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Two inaugural fellows to shape freshwater policy in Canada

Katherine Minich and Edgar Tovilla stand together with Donor Erika v. C. Bruce in the Student Learning Centre

Katherine Minich, Policy Studies PhD student and Edgar Tovilla, Environmental Applied Science and Management PhD student, meet Donor Erika v. C. Bruce (centre), who established the Geoffrey F. Bruce Fellowship in Canadian Freshwater Policy in honour of her late husband, a distinguished public servant and diplomat who devoted his career to advancing collaboration for environmental protection and sustainable development practices. (Photo by: Jae Yang)

Determining the future of water governance, the inaugural recipients of the Geoffrey F. Bruce Fellowship in Canadian Freshwater Policy are taking on ambitious projects to protect this most precious resource.

Katherine Minich and Edgar Tovilla have unique approaches to research on water, and each is rooted in their own personal experiences.

Ms. Minich, an Inuk woman from Pangnirtung, Nunavut, saw firsthand how powerful and devastating the impact of rising waters due to northern thaws could be. In 2008, her town was severed in two when a bridge was taken out by unusual amounts of rain that raised a river that hadn’t moved in the previous 1,000 years, disconnecting the downtown from wastewater and water delivery services.

“We are looking at how we respond to crisis,” said Ms. Minich who is working with geography professor David Atkinson. Ms. Minich said that professor Atkinson’s scientific approach complements her own social sciences and humanities background. Her project will look at two towns in Nunavut — Baker Lake and Pond Inlet — combining a community-based approach with a mentorship model.

“This exchange of knowledge uses a very egalitarian approach,” said Ms. Minich. “The community will mentor us on governance, while we engage in discussions about policies that are reflective of community needs and traditional knowledge.”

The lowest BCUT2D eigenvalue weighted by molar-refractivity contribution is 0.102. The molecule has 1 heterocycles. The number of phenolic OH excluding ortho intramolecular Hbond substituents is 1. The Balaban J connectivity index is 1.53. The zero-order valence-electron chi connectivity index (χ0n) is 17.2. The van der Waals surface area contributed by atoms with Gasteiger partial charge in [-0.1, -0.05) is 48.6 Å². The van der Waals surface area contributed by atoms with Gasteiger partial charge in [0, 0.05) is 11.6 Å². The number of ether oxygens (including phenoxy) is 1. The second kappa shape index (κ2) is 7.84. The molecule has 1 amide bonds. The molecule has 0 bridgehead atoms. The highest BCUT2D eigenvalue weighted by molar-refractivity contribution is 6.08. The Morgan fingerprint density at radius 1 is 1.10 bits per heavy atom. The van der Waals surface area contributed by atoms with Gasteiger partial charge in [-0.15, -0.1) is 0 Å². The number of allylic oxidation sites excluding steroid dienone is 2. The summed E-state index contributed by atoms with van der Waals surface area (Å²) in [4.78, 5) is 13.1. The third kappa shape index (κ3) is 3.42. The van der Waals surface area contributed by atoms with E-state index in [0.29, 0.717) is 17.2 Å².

Mr. Tovilla has worked in municipal water and wastewater management for several years. His experience in this environment has led him to pursue policies that regulate wastewater in the same way that drinking water has become more highly regulated since the Walkerton tragedy where tainted water caused seven deaths. In his research, Mr. Tovilla argues that non-state regulation is being adopted, not only by private companies operating water systems, but also by municipalities, which are bridging a regulatory gap in terms of how they manage these systems.

Working under the supervision of law and business management professor Kernaghan Webb, Mr. Tovilla said, “There seems to be appetite to develop and implement a municipal wastewater and stormwater environmental management standard, which may lead to new regulatory requirements applicable in Ontario and other jurisdictions." His PhD work in public and private regulations for the protection of freshwater resources emphasizes an increasingly intertwined relationship between private standards, such as those developed under international and national organizations, with state-based regulation.

Mr. Tovilla noted that his preliminary findings appear to be leading consensus building on this front among regulators and practitioners. He believes that environmental protection policies that have been implemented for drinking water are already creating a framework for which stormwater and wastewater can also be managed to help improve the quality of water that is returning into our watersheds.

Mr. Tovilla recently held a focus group session with provincial, municipal, and private experts in the field to discuss his findings and was pleased to find a lot of consensus among participants. “The consensus building that has happened so far is encouraging and suggests that there is a complementary role of private regulation that could be applied for municipal wastewater and stormwater systems across Canada,” he said.

Geoffrey F. Bruce was a distinguished public servant and diplomat who devoted his career to advancing collaboration for environmental protection and sustainable development practices. The $25,000 fellowship (renewable for one year) will allow the students to conduct their fieldwork, present at conferences and focus on their dissertations.